By comparison, the previous generation achieved a lesser 8,300 score on the PCmark05 test, while the original generation only managed 7,418. Still, the Asus Zenbook UX31, with its Core i7 processor, racked up 11,650 on the same test. If you're a real stickler for benchmark scores, you might want to opt for Asus' model, but there's really very little in it.
The improvements in the Ivy Bridge chips don't lie in raw processing power -- it's designed to give better performance with graphics tasks. I rudely demanded that it encode my 11-minute 1,080p resolution video file into 24-frames-per-second H.264 video. It obliged in a very good time of just under 9 minutes, which is roughly the same as what the latest Apple MacBook Air (also with Ivy Bridge) managed.
In use, I found it to be an extremely competent machine. I did my best to bog down the processor by opening a huge number of browser tabs in Chrome and Internet Explorer, each of which was streaming video on YouTube, while simultaneously playing various high-definition video files and streaming music on Spotify. It was still able to open super-high resolution images and flip them around without any delay. You're unlikely to load that many things at once, of course, but rest assured it will easily handle it.
Graphics applications are superbly handled. I loaded Adobe Photoshop Lightroom 4 and imported a huge resolution file taken from the stunning Canon EOS 5D MK3. I was able to edit and adjust it without noticing any lag. There was no fear of the laptop freezing up in protest. You probably won't find it as accommodating if you plan on editing high-definition video in Adobe Premiere, but it's certainly up to the task of tweaking your holiday snaps.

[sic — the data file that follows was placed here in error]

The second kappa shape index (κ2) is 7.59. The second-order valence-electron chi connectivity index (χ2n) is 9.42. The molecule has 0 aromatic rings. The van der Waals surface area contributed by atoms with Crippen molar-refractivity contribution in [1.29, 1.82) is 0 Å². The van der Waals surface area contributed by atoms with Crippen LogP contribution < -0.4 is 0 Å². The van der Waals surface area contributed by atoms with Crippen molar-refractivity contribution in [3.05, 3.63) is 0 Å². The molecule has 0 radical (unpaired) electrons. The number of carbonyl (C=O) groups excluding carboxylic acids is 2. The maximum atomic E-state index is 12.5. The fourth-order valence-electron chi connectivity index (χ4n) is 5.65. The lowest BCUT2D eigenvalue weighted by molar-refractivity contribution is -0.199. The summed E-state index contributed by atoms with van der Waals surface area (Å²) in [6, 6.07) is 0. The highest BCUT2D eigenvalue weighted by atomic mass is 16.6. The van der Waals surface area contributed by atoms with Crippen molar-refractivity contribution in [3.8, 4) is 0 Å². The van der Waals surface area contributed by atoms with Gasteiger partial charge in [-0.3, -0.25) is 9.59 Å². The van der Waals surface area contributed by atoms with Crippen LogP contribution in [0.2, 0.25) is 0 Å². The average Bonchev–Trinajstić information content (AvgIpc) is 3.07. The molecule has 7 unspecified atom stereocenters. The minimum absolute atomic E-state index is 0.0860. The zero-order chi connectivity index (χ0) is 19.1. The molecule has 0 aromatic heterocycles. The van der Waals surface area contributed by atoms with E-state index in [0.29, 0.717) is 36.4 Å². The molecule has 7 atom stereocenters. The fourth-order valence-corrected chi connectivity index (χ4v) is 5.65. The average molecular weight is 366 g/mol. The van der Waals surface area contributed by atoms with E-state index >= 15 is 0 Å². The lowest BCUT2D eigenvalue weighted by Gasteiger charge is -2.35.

The Series 9 doesn't have a dedicated graphics card on board so gaming probably isn't going to be its forte. But with the improved graphics in the processor, it might have a stab at something more demanding than Solitaire.
I loaded up the excellent Half Life 2: Episode 2 and sent Gordon Freeman rampant with his gravity gun. The Series 9 maintained an average frame rate of around 70 frames per second, with that number jumping to around 110fps in the quieter moments and down to 35fps in the most intense scenes. Given that anything above 25fps is deemed playable, it's safe to say the Series 9 handled the game with aplomb.
Of course, HL2: E2 isn't the most recent title so you shouldn't expect the Series 9 to handle Battlefield 3 or Skyrim with the same enthusiasm -- those are still reserved for hardcore gaming machines.
In general, the improved silicon in the update to the Series 9 seems to have really paid off. It can handle serious multi-tasking as well as intense media tasks that lesser laptops would run from, screaming like toddlers faced with clowns.
The new Samsung Series 9 keeps the same elegant styling and strong build quality of the previous generation and matches it with the latest Intel processor for some excellent power. It might not be the cheapest laptop on the market, but if you're after a bigger ultra-portable machine than a typical ultrabook for intense work on the go, your money would certainly be well spent here. Before you buy, it's also worth checking out the Dell Inspiron 15R Special Edition and the Asus Zenbook UX31.